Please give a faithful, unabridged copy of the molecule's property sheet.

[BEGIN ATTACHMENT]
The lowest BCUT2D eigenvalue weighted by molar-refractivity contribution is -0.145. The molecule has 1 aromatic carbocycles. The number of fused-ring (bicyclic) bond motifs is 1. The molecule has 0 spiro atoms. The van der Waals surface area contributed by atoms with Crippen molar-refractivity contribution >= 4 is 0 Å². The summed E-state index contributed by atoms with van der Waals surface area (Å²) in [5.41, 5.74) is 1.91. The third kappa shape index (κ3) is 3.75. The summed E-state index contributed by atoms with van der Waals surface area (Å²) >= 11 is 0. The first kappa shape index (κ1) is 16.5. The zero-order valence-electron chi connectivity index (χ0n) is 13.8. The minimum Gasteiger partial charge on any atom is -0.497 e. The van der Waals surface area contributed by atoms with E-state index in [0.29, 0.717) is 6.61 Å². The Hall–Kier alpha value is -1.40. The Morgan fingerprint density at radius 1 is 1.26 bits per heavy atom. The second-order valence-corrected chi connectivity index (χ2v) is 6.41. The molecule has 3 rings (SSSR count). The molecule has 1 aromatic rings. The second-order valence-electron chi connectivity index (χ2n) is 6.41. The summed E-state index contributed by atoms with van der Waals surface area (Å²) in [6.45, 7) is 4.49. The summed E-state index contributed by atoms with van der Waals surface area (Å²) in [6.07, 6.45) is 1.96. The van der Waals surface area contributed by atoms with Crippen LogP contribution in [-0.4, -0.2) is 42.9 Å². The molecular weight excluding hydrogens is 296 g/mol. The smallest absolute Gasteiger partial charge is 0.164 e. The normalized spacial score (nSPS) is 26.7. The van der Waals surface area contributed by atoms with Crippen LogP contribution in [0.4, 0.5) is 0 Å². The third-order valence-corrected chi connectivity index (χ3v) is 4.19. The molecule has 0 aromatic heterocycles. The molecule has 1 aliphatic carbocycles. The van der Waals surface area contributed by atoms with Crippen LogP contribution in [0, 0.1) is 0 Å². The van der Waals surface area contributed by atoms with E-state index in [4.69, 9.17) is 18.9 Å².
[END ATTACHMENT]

The lowest BCUT2D eigenvalue weighted by molar-refractivity contribution is -0.145. The molecule has 1 aromatic carbocycles. The number of fused-ring (bicyclic) bond motifs is 1. The molecule has 0 spiro atoms. The van der Waals surface area contributed by atoms with Crippen molar-refractivity contribution >= 4 is 0 Å². The summed E-state index contributed by atoms with van der Waals surface area (Å²) in [5.41, 5.74) is 1.91. The third kappa shape index (κ3) is 3.75. The summed E-state index contributed by atoms with van der Waals surface area (Å²) >= 11 is 0. The first kappa shape index (κ1) is 16.5. The zero-order valence-electron chi connectivity index (χ0n) is 13.8. The minimum Gasteiger partial charge on any atom is -0.497 e. The van der Waals surface area contributed by atoms with E-state index in [0.29, 0.717) is 6.61 Å². The Hall–Kier alpha value is -1.40. The Morgan fingerprint density at radius 1 is 1.26 bits per heavy atom. The second-order valence-corrected chi connectivity index (χ2v) is 6.41. The molecule has 3 rings (SSSR count). The molecule has 1 aromatic rings. The second-order valence-electron chi connectivity index (χ2n) is 6.41. The summed E-state index contributed by atoms with van der Waals surface area (Å²) in [6.45, 7) is 4.49. The summed E-state index contributed by atoms with van der Waals surface area (Å²) in [6.07, 6.45) is 1.96. The van der Waals surface area contributed by atoms with Crippen LogP contribution in [-0.4, -0.2) is 42.9 Å². The molecular weight excluding hydrogens is 296 g/mol. The smallest absolute Gasteiger partial charge is 0.164 e. The normalized spacial score (nSPS) is 26.7. The van der Waals surface area contributed by atoms with Crippen LogP contribution in [0.4, 0.5) is 0 Å². The third-order valence-corrected chi connectivity index (χ3v) is 4.19. The molecule has 0 aromatic heterocycles. The molecule has 1 aliphatic carbocycles. The van der Waals surface area contributed by atoms with Crippen LogP contribution in [0, 0.1) is 0 Å². The van der Waals surface area contributed by atoms with E-state index in [4.69, 9.17) is 18.9 Å².